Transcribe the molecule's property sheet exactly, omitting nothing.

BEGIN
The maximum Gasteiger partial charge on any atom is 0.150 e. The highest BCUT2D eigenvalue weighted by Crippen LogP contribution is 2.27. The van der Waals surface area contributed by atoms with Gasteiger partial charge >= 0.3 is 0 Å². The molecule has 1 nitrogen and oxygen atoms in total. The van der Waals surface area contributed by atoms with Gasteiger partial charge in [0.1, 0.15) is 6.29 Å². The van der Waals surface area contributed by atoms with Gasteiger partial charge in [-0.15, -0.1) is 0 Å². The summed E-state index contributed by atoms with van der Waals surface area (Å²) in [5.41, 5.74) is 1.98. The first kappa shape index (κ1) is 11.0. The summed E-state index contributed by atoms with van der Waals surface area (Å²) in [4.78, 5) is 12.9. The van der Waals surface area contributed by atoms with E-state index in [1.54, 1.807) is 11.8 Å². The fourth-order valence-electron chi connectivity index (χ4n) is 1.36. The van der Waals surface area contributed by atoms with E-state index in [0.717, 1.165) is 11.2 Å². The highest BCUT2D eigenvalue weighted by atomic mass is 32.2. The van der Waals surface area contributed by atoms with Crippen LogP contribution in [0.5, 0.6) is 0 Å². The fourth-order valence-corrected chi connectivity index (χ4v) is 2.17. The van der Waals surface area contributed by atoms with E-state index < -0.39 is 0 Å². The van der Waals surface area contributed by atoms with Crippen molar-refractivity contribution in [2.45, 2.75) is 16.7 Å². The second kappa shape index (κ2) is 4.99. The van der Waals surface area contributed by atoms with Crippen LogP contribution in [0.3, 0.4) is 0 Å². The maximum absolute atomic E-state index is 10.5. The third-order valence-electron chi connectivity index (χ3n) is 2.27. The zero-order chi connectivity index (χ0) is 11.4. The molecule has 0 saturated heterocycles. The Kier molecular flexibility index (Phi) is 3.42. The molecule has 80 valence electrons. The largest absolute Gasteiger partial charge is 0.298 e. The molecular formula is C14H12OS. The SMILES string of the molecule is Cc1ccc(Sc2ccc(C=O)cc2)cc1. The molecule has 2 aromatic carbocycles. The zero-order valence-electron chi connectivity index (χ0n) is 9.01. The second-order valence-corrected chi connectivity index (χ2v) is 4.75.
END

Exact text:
The maximum Gasteiger partial charge on any atom is 0.150 e. The highest BCUT2D eigenvalue weighted by Crippen LogP contribution is 2.27. The van der Waals surface area contributed by atoms with Gasteiger partial charge >= 0.3 is 0 Å². The molecule has 1 nitrogen and oxygen atoms in total. The van der Waals surface area contributed by atoms with Gasteiger partial charge in [0.1, 0.15) is 6.29 Å². The van der Waals surface area contributed by atoms with Gasteiger partial charge in [-0.15, -0.1) is 0 Å². The summed E-state index contributed by atoms with van der Waals surface area (Å²) in [5.41, 5.74) is 1.98. The first kappa shape index (κ1) is 11.0. The summed E-state index contributed by atoms with van der Waals surface area (Å²) in [4.78, 5) is 12.9. The van der Waals surface area contributed by atoms with E-state index in [1.54, 1.807) is 11.8 Å². The fourth-order valence-electron chi connectivity index (χ4n) is 1.36. The van der Waals surface area contributed by atoms with E-state index in [0.717, 1.165) is 11.2 Å². The highest BCUT2D eigenvalue weighted by atomic mass is 32.2. The van der Waals surface area contributed by atoms with Crippen LogP contribution in [0.5, 0.6) is 0 Å². The fourth-order valence-corrected chi connectivity index (χ4v) is 2.17. The van der Waals surface area contributed by atoms with E-state index < -0.39 is 0 Å². The van der Waals surface area contributed by atoms with Crippen molar-refractivity contribution in [2.45, 2.75) is 16.7 Å². The second kappa shape index (κ2) is 4.99. The van der Waals surface area contributed by atoms with Crippen LogP contribution in [0.3, 0.4) is 0 Å². The maximum absolute atomic E-state index is 10.5. The third-order valence-electron chi connectivity index (χ3n) is 2.27. The zero-order chi connectivity index (χ0) is 11.4. The molecule has 0 saturated heterocycles. The Kier molecular flexibility index (Phi) is 3.42. The molecule has 80 valence electrons. The largest absolute Gasteiger partial charge is 0.298 e. The molecular formula is C14H12OS. The SMILES string of the molecule is Cc1ccc(Sc2ccc(C=O)cc2)cc1. The molecule has 2 aromatic carbocycles. The zero-order valence-electron chi connectivity index (χ0n) is 9.01. The second-order valence-corrected chi connectivity index (χ2v) is 4.75.